In 1931, Marcel Duchamp coined the term “mobile”, using it to describe the artist’s early, mechanized pieces and defining motion as their crucial characteristic. These artworks were influenced by the abstract work of Piet Mondrian, Joan Mirò and Sophie Taeuber-Arp, who all used geometric figures and simple colors in their paintings. He transmitted this kind of abstraction through shapes moving in space, usually made of sheet metal, painted in the same colors and sometimes accompanied by different objects, such as cloth, rubber, cork and found items. His mobiles were manipulated by means of cranks and motors and eventually became his signature artworks, changing the way sculpture is perceived as a medium. What’s interesting is that he emphasized the importance of the machines in his Mobile Art, as an important new factor in the future of human affairs, and often described his pieces as useless and meaningless. ”It’s just beautiful, that’s all. It can make you very emotional if you understand it. Of course, if it had some meaning it would be easier to understand, but it’s too late for that.”
Alexander Calder ended up making thousands of these useless and meaningless hanging mobiles, from miniature pieces to entire installations up to 100 feet in height. They’re also highly popular among collectors; in 2014, his 1957 Poisson Volant was sold for whopping $26 million at Christie’s New York.
Because of Alexander Calder’s absolute dominance in Mobile Art, not many others today dare trying their luck in this creative field, and if they do, they usually only end up being compared to him in an unfavorable way. Still, the evolution of design from modern to contemporary throughout the 20th century, of course, provides with many possibilities, in materials, methods and visual aspects alike. Mobiles remain a unique form of art that could be adjusted and customized to fit any style and space, and as such they are timeless and evergreen. Today, there are a few talented mobile creatives who were not intimidated by the powerful legacy of the father of mobile. Among them, we have Joel Hotchkiss, who has been making hanging kinetic compositions out of materials like natural metal and colourful fabrics since the early 1980s; Marco Mahler, with his smaller fine art sculptures and large custom-made mobiles, as well as 3D-printed pieces, in collaboration with Henry Segerman; handmade designs by Julie Frith, Joseph Craig English’s artworks inspired by Matisse’s jazz cutouts, the intrinsic constructions by Timothy Rose, kinetic works of Carolyn Weir…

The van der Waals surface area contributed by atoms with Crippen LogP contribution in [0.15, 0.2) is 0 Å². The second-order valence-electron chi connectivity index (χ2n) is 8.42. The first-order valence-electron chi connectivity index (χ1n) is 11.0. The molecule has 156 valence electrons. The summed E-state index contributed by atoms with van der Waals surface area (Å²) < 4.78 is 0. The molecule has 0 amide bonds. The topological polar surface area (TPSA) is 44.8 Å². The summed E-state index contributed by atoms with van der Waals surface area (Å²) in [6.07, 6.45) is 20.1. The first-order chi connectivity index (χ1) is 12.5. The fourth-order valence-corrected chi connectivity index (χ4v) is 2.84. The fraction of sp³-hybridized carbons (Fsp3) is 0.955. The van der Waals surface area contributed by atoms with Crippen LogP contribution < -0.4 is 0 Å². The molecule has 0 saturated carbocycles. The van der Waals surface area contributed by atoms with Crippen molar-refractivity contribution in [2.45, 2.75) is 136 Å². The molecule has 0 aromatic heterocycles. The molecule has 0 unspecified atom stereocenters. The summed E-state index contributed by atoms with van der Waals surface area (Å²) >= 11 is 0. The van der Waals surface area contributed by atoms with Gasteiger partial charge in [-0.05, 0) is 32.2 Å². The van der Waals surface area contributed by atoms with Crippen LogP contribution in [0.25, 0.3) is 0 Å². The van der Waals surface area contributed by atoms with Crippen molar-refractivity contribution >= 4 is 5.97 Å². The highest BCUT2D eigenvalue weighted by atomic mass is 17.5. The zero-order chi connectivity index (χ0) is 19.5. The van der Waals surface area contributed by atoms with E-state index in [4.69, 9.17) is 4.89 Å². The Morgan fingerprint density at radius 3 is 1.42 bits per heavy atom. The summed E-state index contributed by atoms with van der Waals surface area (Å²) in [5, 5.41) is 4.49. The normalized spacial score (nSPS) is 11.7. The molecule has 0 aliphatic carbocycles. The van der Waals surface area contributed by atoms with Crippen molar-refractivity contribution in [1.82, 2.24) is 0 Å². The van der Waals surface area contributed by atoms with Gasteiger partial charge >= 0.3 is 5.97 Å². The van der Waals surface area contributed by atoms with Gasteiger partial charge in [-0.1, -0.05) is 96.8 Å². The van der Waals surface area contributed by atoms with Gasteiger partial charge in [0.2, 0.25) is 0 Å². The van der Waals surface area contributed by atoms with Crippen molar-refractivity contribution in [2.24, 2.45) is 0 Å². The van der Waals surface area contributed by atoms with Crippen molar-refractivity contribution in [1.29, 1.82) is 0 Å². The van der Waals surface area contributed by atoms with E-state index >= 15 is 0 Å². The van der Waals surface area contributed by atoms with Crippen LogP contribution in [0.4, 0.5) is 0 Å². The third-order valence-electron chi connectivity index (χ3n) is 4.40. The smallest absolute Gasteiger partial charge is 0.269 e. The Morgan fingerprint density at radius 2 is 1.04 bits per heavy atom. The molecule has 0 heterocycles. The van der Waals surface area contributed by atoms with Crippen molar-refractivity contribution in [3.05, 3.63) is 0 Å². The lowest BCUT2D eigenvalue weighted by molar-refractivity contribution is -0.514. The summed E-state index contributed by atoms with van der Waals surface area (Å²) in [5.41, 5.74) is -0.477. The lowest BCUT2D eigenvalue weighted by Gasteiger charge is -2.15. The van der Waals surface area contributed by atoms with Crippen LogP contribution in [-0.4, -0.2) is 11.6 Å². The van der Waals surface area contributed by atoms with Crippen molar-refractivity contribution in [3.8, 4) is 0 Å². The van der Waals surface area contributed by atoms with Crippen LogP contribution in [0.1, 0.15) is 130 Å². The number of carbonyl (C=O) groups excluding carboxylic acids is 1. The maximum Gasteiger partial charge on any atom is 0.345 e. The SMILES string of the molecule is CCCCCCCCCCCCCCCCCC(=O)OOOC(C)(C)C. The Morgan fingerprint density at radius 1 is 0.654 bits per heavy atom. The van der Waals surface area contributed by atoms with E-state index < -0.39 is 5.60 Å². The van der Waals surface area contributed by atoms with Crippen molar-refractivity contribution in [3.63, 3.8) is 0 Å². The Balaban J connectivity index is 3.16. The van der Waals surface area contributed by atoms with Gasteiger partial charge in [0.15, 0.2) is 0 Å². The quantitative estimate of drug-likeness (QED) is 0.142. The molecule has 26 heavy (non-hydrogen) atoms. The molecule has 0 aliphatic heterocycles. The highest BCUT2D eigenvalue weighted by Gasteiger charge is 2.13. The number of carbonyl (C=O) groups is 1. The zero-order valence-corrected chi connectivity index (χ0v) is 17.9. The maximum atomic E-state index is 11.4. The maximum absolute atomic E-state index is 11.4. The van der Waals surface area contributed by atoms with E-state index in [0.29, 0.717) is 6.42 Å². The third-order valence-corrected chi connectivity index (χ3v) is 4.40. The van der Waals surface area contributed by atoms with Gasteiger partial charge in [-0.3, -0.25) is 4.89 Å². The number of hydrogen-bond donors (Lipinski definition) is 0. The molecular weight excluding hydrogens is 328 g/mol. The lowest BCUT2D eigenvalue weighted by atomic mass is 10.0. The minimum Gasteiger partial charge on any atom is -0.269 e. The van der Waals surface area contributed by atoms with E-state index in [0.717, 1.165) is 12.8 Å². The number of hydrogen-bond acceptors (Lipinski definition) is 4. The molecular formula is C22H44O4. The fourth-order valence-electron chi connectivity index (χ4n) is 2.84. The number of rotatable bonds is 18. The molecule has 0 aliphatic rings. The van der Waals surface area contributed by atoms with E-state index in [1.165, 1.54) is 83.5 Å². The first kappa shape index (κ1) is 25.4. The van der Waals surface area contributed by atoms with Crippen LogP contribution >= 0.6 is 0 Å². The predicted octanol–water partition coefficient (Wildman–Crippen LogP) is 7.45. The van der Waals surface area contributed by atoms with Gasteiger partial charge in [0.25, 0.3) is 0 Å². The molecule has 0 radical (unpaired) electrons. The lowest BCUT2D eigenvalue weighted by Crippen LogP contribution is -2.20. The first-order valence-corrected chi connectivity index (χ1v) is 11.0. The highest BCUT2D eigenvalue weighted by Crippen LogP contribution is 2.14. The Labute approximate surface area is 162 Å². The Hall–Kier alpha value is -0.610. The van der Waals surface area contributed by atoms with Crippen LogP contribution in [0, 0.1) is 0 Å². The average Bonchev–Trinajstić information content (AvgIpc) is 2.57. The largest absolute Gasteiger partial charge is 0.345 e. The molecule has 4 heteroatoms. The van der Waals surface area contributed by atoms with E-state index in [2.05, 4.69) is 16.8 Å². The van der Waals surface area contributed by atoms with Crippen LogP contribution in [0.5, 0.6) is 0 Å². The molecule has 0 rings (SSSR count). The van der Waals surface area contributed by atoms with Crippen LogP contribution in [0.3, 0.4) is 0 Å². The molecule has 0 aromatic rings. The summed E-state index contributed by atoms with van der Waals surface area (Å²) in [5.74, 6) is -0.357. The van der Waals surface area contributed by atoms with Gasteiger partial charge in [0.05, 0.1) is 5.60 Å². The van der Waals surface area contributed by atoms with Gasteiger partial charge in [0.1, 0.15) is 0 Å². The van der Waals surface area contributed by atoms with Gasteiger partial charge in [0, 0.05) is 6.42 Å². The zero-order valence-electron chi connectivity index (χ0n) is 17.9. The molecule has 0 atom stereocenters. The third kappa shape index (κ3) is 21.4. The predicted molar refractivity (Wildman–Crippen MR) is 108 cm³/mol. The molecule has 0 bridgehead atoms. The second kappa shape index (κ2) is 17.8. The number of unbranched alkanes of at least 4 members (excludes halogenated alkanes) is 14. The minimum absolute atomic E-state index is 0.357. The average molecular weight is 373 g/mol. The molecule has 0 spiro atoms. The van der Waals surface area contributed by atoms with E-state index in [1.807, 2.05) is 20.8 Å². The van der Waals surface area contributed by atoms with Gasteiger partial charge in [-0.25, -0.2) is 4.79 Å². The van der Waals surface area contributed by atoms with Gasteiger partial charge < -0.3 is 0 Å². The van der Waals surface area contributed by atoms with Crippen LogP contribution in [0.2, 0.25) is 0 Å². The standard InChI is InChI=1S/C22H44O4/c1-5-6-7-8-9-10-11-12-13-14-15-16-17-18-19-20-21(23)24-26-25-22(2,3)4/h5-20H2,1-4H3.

Editors’ Tip: Alexander Calder: Performing Sculpture
Alexander Calder: Performing Sculpture provides detailed insight into a pioneering process undertaken by the mobile artist: rather than simply refashion sculpture’s traditional forms, he envisioned entirely new possibilities for the medium and transformed its static nature into something dynamic and responsive. Aside from the reproductions of personal drawings and notes, the publication also features the new research from a wide range of renowned scholars, furthering our understanding of the remarkable depth of his beloved mobiles and entrenching his status as an icon of modernism. It gives an insight into how his training as a mechanical engineer influenced him to develop a characteristic form of mobile and kinetic sculpture that turned him into one of modernism’s most captivating and influential figures.
All images used for illustrative purposes only.